A team of students from Acadia has put the university back in the national engineering spotlight for the first time in more than 10 years.
In January, Acadia sent two teams of four to compete in the Junior Design category at the Atlantic Engineering Competition at Dalhousie University. The category is open to first and second-year students from the Atlantic provinces.
There were 12 teams competing and one of the Acadia teams – made up of Lee Weber, Matthew Kneen-Teed, Matthew Hill and Cole Everson - won first place.
This earned them an invitation to compete at the national level, in the Junior Design Category of the Canadian Engineering Competition at the University of Waterloo against seven other teams. The Acadia contingent placed second in Canada, competing against the top engineering schools in the country.
Three of the team members, Kneen-Teed, Everson and Weber, are from Kings County and graduated from Horton High School in 2017. The fourth member, Hill, is a graduate of Hants North Rural High School in Kennetcook.
This was the first time in over a decade that Acadia had representatives at either competition. Kneen-Teed said the team was “blown away” by its performances, especially at the Atlantic competition, following such a lengthy hiatus for Acadia.
“We didn’t think that we stood much of a chance, so we were super excited about that, let alone going to the nationals,” Kneen-Teed said.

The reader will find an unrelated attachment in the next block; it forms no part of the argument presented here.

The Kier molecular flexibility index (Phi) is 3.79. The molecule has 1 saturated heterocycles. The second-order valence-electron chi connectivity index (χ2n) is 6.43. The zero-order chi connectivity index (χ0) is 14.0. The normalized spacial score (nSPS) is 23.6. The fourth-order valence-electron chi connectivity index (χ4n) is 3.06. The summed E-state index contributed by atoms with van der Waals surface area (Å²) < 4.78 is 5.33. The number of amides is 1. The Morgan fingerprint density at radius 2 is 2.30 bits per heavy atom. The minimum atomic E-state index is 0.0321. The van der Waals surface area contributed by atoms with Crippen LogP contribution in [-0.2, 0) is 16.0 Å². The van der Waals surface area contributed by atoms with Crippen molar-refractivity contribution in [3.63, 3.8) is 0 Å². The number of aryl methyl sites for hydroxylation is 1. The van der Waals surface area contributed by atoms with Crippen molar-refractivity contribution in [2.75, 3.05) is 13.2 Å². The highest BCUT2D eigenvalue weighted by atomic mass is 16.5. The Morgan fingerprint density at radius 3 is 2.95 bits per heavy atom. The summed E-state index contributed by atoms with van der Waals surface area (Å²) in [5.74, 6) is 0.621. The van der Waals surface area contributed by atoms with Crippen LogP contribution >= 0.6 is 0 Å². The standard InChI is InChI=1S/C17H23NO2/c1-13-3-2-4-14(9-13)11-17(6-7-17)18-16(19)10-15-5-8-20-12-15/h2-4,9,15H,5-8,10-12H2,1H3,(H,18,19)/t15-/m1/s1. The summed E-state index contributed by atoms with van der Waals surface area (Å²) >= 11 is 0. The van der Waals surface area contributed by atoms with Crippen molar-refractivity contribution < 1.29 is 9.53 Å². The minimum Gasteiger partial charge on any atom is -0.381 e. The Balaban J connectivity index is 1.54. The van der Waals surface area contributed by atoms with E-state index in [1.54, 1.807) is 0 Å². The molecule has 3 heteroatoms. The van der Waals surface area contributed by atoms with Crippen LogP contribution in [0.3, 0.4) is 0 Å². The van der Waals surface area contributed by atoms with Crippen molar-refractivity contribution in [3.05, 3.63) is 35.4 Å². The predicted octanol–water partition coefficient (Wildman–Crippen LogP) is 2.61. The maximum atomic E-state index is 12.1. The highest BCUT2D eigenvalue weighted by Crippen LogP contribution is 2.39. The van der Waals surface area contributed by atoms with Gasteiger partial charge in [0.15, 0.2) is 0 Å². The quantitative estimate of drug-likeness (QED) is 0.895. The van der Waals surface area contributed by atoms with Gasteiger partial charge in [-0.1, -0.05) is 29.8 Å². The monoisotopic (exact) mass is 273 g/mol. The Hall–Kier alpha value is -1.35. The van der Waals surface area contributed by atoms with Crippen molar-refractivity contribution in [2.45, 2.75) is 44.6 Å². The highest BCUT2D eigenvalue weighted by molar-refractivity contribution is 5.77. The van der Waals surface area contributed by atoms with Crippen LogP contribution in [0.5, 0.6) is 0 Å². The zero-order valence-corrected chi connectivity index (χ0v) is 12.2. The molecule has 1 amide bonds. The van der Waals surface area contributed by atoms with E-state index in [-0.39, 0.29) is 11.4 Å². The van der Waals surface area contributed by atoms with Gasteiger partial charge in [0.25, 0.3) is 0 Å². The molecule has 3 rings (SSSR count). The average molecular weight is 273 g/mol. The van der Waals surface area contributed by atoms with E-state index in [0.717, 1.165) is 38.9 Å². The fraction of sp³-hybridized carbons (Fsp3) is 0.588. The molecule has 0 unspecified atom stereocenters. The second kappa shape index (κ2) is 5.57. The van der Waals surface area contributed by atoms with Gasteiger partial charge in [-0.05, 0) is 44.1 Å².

He said they all have an interest in the practical application of what they’ve learned with regard to design. At the competitions, teams are tasked with specific challenges dealing with the real-world application of engineering. The Atlantic competition involved designing a mechanism for the retrieval of plastics from water.
“They had an artificial basin and you needed to come up with some kind of attachment that would attach to a boat that would collect plastic in a time efficient and also cost-effective manner,” Kneen-Teed said.
He said the challenge at the Canadian Engineering Competition was more complex. Teams were tasked with coming up with a way to pump water from a lower tank to an upper tank and cleansing it of contamination using a filtration process. This was part of a hypothetical flash freezing scenario.
WINS BOLSTER ACADIA ENGINEERING
Acadia University Director of Engineering Dr. Paul Arnold said the team’s accomplishments would bolster the Engineering program at Acadia in general. It was a “very pleasant surprise” that the team showed so strongly during its first year competing.
He said it would encourage incoming students and help create more of a critical mass around the activity of design. It also helps reinforce a movement across the country to reintegrate design into engineering classes.
“It’s a very positive re-enforcement for us to continue to support the students and encourage them to work in areas outside the specific realms of academic circles and work toward team projects and group design work,” Arnold said.
This year, Acadia’s engineering society became involved with the Atlantic Council of Engineering Students and the Canadian Federation of Engineering Students. These committees hosted the respective competitions.
This past September, the design club for Engineering students was resurrected at Acadia. Like-minded students meet weekly to work on projects outside of their regular course load. Arnold said they have a modest workshop where students can bring some of their designs to fruition.
He said three of the four winning team members would be back at Acadia next year. Engineering students generally attend Acadia for two or three years before moving on to Dalhousie to complete degrees.